It’s simple: No forests means no clean water for the billions of people who live in cities around the earth.

Denver gets most of its water from the rivers and reservoirs that store runoff from forests in mountains and hills, New York City gets its water from the Catskills, and Dar es Salaam’s water supply comes from the Eastern Arc Mountains.

Cities the world over depend on clean, abundant water from elsewhere. The forests that protect those increasingly scarce water sources — acting as watersheds that regulate the flow of water, store it, and act as filters by removing contaminants — need protection of their own.

Lima, Peru, like New York and Denver, recognizes that the city’s economy depends on the watersheds that feed it. This acute dependency is why the Peruvian Ministry of Environment (MINAM), working with Forest Trends, a nonprofit based in Washington, D.C., and with the support of the Swiss Agency for Development and Cooperation, has launched a financing mechanism called the Watershed Services Incubator.

The project draws on the incubator concept from the business world — the process of nurturing small businesses until they scale.

The Watershed Services Incubator is a real-world test lab where cutting-edge environmental anti-degradation strategies and tactics can be tested, scaled, and proven efficacious — and then exported to other sensitive ecosystems around the world.

The incubator represents an institutional commitment to invest in sustainable water management in innovative and comprehensive ways, such as compensating neighboring landowners to protect land at the water’s edge, focusing on reforestation, building the technical capacity of water utilities to better maintain watersheds, and creating government structures to support watersheds, among other strategies.

Through this integrated mechanism, for example, the Peruvian Ministry of Environment works with the water regulator SUNASS to define how water utilities should structure their tariffs to optimize conservation activities that protect the quality and quantity of drinking water. Such a cross-institutional relationship is far reaching in its implications, not just for Peru but also for nations around the globe that are dealing with water-management challenges.

“We are bringing together a constellation of skills and technical resources to establish long-term agreements to protect forests,” says Marta Echavarria, an expert on innovative finance for conservation who is leading Forest Trends’ efforts in Peru. “This approach implies working at the policy level to define rules of the game where all can collaborate.”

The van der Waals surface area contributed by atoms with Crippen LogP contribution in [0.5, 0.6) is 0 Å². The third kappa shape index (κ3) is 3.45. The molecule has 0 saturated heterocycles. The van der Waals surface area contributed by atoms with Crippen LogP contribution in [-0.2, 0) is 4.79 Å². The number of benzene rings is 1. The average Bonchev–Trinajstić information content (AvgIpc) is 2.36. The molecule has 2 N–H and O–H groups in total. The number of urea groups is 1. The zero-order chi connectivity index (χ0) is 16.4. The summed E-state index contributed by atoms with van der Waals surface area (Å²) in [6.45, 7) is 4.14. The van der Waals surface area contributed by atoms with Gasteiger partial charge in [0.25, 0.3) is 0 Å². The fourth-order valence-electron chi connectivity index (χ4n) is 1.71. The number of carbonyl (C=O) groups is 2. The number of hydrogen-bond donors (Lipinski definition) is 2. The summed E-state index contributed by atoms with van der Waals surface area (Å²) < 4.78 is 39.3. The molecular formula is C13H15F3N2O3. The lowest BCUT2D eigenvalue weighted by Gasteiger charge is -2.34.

Beyond the direct impact the Watershed Services Incubator has on ameliorating the water crisis, the project’s collaborative execution also drives thinking creatively about nature and our economies, changing old mind-sets and opening the possibility for new solutions.

“The incubator works from the bottom up, helping to develop specific projects and models of investments,” says Gena Gammie of Forest Trends. “For example, we’re working with the regional government to facilitate these investments. Then, at the national level with policy, connecting the ministries and agencies … The Forest Trends model seeks a multilevel and collaborative approach with a variety of actors so we have systemic impact and scaled results.”

As we deal with a changing climate and meeting increased global demands for food, water, and energy, Peru’s Watershed Services Incubator provides a template for strategic conservation of natural infrastructure as a vital part of the climate change mitigation equation.

This post first appeared on Medium. Publication does not imply endorsement of views by the World Economic Forum.

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Author: Michael B. Jenkins is president and CEO of Forest Trends.

Image: A woman jogs with her dog through a park during a sunny autumn day in central Sofia. REUTERS/Stoyan Nenov.